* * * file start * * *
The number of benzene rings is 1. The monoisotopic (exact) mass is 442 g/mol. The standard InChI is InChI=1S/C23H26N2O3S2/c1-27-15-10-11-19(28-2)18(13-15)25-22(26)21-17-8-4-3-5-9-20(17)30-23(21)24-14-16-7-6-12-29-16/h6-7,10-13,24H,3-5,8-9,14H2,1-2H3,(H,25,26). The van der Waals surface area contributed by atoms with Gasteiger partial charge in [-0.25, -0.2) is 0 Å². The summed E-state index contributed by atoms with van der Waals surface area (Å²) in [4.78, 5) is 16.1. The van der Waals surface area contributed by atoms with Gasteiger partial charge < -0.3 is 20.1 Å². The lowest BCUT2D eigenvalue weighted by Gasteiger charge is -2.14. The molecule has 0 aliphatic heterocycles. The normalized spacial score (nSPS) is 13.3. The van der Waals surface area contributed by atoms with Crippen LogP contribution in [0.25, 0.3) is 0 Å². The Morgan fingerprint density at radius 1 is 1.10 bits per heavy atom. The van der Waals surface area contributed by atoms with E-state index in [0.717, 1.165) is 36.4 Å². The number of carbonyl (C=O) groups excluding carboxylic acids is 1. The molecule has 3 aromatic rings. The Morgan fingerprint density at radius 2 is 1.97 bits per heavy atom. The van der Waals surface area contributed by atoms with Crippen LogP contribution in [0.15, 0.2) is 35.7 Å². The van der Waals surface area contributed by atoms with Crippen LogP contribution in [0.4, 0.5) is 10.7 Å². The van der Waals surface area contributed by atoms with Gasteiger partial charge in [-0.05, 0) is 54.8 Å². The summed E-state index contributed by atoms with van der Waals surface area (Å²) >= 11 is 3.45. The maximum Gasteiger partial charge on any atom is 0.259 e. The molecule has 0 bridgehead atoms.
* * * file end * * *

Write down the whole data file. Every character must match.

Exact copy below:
The number of benzene rings is 1. The monoisotopic (exact) mass is 442 g/mol. The standard InChI is InChI=1S/C23H26N2O3S2/c1-27-15-10-11-19(28-2)18(13-15)25-22(26)21-17-8-4-3-5-9-20(17)30-23(21)24-14-16-7-6-12-29-16/h6-7,10-13,24H,3-5,8-9,14H2,1-2H3,(H,25,26). The van der Waals surface area contributed by atoms with Gasteiger partial charge in [-0.25, -0.2) is 0 Å². The summed E-state index contributed by atoms with van der Waals surface area (Å²) in [4.78, 5) is 16.1. The van der Waals surface area contributed by atoms with Gasteiger partial charge < -0.3 is 20.1 Å². The lowest BCUT2D eigenvalue weighted by Gasteiger charge is -2.14. The molecule has 0 aliphatic heterocycles. The normalized spacial score (nSPS) is 13.3. The van der Waals surface area contributed by atoms with Crippen LogP contribution in [0.25, 0.3) is 0 Å². The Morgan fingerprint density at radius 1 is 1.10 bits per heavy atom. The van der Waals surface area contributed by atoms with E-state index in [0.717, 1.165) is 36.4 Å². The number of carbonyl (C=O) groups excluding carboxylic acids is 1. The molecule has 3 aromatic rings. The Morgan fingerprint density at radius 2 is 1.97 bits per heavy atom. The van der Waals surface area contributed by atoms with Crippen LogP contribution in [0.15, 0.2) is 35.7 Å². The van der Waals surface area contributed by atoms with Crippen LogP contribution in [0.4, 0.5) is 10.7 Å². The van der Waals surface area contributed by atoms with Gasteiger partial charge in [-0.05, 0) is 54.8 Å². The summed E-state index contributed by atoms with van der Waals surface area (Å²) >= 11 is 3.45. The maximum Gasteiger partial charge on any atom is 0.259 e. The molecule has 0 bridgehead atoms.